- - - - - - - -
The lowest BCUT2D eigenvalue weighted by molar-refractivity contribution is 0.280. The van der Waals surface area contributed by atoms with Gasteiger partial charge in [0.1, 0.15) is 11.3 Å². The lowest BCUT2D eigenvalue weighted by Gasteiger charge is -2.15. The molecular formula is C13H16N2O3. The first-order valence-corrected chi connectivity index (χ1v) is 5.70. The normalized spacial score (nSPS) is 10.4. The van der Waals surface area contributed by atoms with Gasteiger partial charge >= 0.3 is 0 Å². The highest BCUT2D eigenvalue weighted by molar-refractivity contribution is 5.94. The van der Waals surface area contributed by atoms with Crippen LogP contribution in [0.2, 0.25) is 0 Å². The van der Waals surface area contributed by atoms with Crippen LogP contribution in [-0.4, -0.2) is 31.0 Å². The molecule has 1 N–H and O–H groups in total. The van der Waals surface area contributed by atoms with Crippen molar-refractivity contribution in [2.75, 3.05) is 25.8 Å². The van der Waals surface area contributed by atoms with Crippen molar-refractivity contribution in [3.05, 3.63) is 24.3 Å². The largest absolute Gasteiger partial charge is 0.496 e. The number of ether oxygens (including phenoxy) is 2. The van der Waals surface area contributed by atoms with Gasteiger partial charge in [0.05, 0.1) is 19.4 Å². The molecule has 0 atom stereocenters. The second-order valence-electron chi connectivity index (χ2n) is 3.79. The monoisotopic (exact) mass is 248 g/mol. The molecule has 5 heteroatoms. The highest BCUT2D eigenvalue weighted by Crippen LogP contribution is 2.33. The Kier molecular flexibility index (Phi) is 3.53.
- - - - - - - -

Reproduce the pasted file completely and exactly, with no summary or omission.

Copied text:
The lowest BCUT2D eigenvalue weighted by molar-refractivity contribution is 0.280. The van der Waals surface area contributed by atoms with Gasteiger partial charge in [0.1, 0.15) is 11.3 Å². The lowest BCUT2D eigenvalue weighted by Gasteiger charge is -2.15. The molecular formula is C13H16N2O3. The first-order valence-corrected chi connectivity index (χ1v) is 5.70. The normalized spacial score (nSPS) is 10.4. The van der Waals surface area contributed by atoms with Gasteiger partial charge >= 0.3 is 0 Å². The highest BCUT2D eigenvalue weighted by molar-refractivity contribution is 5.94. The van der Waals surface area contributed by atoms with Crippen LogP contribution in [0.2, 0.25) is 0 Å². The van der Waals surface area contributed by atoms with Crippen LogP contribution in [-0.4, -0.2) is 31.0 Å². The molecule has 1 N–H and O–H groups in total. The van der Waals surface area contributed by atoms with Crippen molar-refractivity contribution in [2.75, 3.05) is 25.8 Å². The van der Waals surface area contributed by atoms with Crippen molar-refractivity contribution in [3.05, 3.63) is 24.3 Å². The largest absolute Gasteiger partial charge is 0.496 e. The number of ether oxygens (including phenoxy) is 2. The van der Waals surface area contributed by atoms with Gasteiger partial charge in [0.05, 0.1) is 19.4 Å². The molecule has 0 atom stereocenters. The second-order valence-electron chi connectivity index (χ2n) is 3.79. The monoisotopic (exact) mass is 248 g/mol. The molecule has 5 heteroatoms. The highest BCUT2D eigenvalue weighted by Crippen LogP contribution is 2.33. The Kier molecular flexibility index (Phi) is 3.53.